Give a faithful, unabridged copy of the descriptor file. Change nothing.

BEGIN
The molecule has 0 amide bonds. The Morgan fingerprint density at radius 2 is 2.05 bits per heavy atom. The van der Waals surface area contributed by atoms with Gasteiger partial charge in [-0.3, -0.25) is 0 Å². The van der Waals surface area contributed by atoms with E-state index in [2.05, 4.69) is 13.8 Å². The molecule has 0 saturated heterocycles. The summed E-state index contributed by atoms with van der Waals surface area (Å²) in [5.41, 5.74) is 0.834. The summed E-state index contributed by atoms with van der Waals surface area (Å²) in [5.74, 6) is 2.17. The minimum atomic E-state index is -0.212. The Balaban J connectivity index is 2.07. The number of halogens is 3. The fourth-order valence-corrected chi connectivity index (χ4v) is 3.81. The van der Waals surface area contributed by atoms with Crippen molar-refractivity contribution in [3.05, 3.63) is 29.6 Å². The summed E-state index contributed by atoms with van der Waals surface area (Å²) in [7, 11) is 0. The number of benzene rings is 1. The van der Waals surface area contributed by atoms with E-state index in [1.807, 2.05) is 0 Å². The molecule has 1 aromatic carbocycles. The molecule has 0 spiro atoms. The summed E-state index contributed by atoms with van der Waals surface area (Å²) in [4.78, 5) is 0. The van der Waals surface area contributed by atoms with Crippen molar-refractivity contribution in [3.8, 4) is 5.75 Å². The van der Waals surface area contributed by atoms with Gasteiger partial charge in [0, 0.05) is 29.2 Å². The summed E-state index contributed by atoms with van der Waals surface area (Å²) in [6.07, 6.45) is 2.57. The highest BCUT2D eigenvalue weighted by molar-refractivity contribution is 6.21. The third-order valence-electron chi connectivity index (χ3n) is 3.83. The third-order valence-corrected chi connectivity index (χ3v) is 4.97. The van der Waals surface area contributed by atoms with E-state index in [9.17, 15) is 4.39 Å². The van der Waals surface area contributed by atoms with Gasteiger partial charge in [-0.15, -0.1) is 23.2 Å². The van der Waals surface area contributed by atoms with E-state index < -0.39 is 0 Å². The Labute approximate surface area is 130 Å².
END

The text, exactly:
The molecule has 0 amide bonds. The Morgan fingerprint density at radius 2 is 2.05 bits per heavy atom. The van der Waals surface area contributed by atoms with Gasteiger partial charge in [-0.3, -0.25) is 0 Å². The van der Waals surface area contributed by atoms with E-state index in [2.05, 4.69) is 13.8 Å². The molecule has 0 saturated heterocycles. The summed E-state index contributed by atoms with van der Waals surface area (Å²) in [5.41, 5.74) is 0.834. The summed E-state index contributed by atoms with van der Waals surface area (Å²) in [5.74, 6) is 2.17. The minimum atomic E-state index is -0.212. The Balaban J connectivity index is 2.07. The number of halogens is 3. The fourth-order valence-corrected chi connectivity index (χ4v) is 3.81. The van der Waals surface area contributed by atoms with Crippen molar-refractivity contribution in [3.05, 3.63) is 29.6 Å². The summed E-state index contributed by atoms with van der Waals surface area (Å²) in [7, 11) is 0. The number of benzene rings is 1. The van der Waals surface area contributed by atoms with E-state index in [1.807, 2.05) is 0 Å². The molecule has 1 aromatic carbocycles. The molecule has 0 spiro atoms. The summed E-state index contributed by atoms with van der Waals surface area (Å²) in [4.78, 5) is 0. The van der Waals surface area contributed by atoms with Crippen molar-refractivity contribution in [3.8, 4) is 5.75 Å². The van der Waals surface area contributed by atoms with Gasteiger partial charge in [0, 0.05) is 29.2 Å². The summed E-state index contributed by atoms with van der Waals surface area (Å²) in [6.07, 6.45) is 2.57. The highest BCUT2D eigenvalue weighted by molar-refractivity contribution is 6.21. The third-order valence-electron chi connectivity index (χ3n) is 3.83. The third-order valence-corrected chi connectivity index (χ3v) is 4.97. The van der Waals surface area contributed by atoms with E-state index in [9.17, 15) is 4.39 Å². The van der Waals surface area contributed by atoms with Gasteiger partial charge in [-0.15, -0.1) is 23.2 Å². The van der Waals surface area contributed by atoms with E-state index < -0.39 is 0 Å². The Labute approximate surface area is 130 Å².